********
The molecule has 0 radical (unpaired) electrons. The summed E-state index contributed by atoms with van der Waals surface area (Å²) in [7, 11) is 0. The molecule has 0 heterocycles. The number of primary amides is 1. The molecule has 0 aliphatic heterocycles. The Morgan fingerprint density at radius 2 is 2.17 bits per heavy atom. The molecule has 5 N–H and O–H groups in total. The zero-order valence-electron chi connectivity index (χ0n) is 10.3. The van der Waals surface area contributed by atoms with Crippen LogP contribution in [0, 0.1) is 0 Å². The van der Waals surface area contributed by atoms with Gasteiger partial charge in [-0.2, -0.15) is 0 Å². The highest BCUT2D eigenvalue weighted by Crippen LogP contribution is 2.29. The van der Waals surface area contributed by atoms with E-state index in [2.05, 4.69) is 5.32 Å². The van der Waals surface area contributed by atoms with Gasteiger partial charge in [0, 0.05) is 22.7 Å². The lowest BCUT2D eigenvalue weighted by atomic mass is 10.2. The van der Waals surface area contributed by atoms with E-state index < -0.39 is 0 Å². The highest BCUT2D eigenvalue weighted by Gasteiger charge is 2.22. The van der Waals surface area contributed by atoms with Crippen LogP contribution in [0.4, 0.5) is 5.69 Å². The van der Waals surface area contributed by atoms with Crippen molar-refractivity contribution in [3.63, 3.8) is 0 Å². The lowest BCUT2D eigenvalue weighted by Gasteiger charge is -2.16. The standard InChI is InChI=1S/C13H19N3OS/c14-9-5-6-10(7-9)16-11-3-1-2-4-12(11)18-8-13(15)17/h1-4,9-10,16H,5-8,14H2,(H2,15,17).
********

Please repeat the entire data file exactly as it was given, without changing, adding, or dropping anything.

The molecule has 0 radical (unpaired) electrons. The summed E-state index contributed by atoms with van der Waals surface area (Å²) in [7, 11) is 0. The molecule has 0 heterocycles. The number of primary amides is 1. The molecule has 0 aliphatic heterocycles. The Morgan fingerprint density at radius 2 is 2.17 bits per heavy atom. The molecule has 5 N–H and O–H groups in total. The zero-order valence-electron chi connectivity index (χ0n) is 10.3. The van der Waals surface area contributed by atoms with Crippen LogP contribution in [0, 0.1) is 0 Å². The van der Waals surface area contributed by atoms with Gasteiger partial charge in [-0.2, -0.15) is 0 Å². The highest BCUT2D eigenvalue weighted by Crippen LogP contribution is 2.29. The van der Waals surface area contributed by atoms with E-state index in [2.05, 4.69) is 5.32 Å². The van der Waals surface area contributed by atoms with Gasteiger partial charge in [0, 0.05) is 22.7 Å². The lowest BCUT2D eigenvalue weighted by atomic mass is 10.2. The van der Waals surface area contributed by atoms with E-state index < -0.39 is 0 Å². The highest BCUT2D eigenvalue weighted by Gasteiger charge is 2.22. The van der Waals surface area contributed by atoms with Crippen LogP contribution in [0.4, 0.5) is 5.69 Å². The van der Waals surface area contributed by atoms with Crippen molar-refractivity contribution in [3.63, 3.8) is 0 Å². The lowest BCUT2D eigenvalue weighted by Gasteiger charge is -2.16. The standard InChI is InChI=1S/C13H19N3OS/c14-9-5-6-10(7-9)16-11-3-1-2-4-12(11)18-8-13(15)17/h1-4,9-10,16H,5-8,14H2,(H2,15,17).